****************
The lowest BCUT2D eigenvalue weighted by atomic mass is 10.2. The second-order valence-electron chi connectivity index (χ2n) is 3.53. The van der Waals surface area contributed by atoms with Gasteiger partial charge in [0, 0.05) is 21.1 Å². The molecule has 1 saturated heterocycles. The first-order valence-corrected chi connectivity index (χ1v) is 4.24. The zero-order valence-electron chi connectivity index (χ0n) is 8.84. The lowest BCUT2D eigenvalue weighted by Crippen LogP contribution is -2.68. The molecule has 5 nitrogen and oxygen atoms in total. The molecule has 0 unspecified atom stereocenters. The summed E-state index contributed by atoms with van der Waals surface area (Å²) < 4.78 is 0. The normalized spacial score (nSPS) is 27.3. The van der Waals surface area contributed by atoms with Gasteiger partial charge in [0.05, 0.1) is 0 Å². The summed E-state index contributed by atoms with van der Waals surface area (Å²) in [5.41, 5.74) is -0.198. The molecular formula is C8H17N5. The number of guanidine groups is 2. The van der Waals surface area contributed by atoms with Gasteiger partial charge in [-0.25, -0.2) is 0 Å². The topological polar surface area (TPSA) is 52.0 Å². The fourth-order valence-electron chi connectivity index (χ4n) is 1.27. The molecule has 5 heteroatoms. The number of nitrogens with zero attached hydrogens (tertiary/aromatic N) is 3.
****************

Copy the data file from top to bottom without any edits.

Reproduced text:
The lowest BCUT2D eigenvalue weighted by atomic mass is 10.2. The second-order valence-electron chi connectivity index (χ2n) is 3.53. The van der Waals surface area contributed by atoms with Gasteiger partial charge in [0, 0.05) is 21.1 Å². The molecule has 1 saturated heterocycles. The first-order valence-corrected chi connectivity index (χ1v) is 4.24. The zero-order valence-electron chi connectivity index (χ0n) is 8.84. The lowest BCUT2D eigenvalue weighted by Crippen LogP contribution is -2.68. The molecule has 5 nitrogen and oxygen atoms in total. The molecule has 0 unspecified atom stereocenters. The summed E-state index contributed by atoms with van der Waals surface area (Å²) < 4.78 is 0. The normalized spacial score (nSPS) is 27.3. The van der Waals surface area contributed by atoms with Gasteiger partial charge in [0.05, 0.1) is 0 Å². The summed E-state index contributed by atoms with van der Waals surface area (Å²) in [5.41, 5.74) is -0.198. The molecular formula is C8H17N5. The number of guanidine groups is 2. The van der Waals surface area contributed by atoms with Gasteiger partial charge in [-0.25, -0.2) is 0 Å². The topological polar surface area (TPSA) is 52.0 Å². The fourth-order valence-electron chi connectivity index (χ4n) is 1.27. The molecule has 5 heteroatoms. The number of nitrogens with zero attached hydrogens (tertiary/aromatic N) is 3.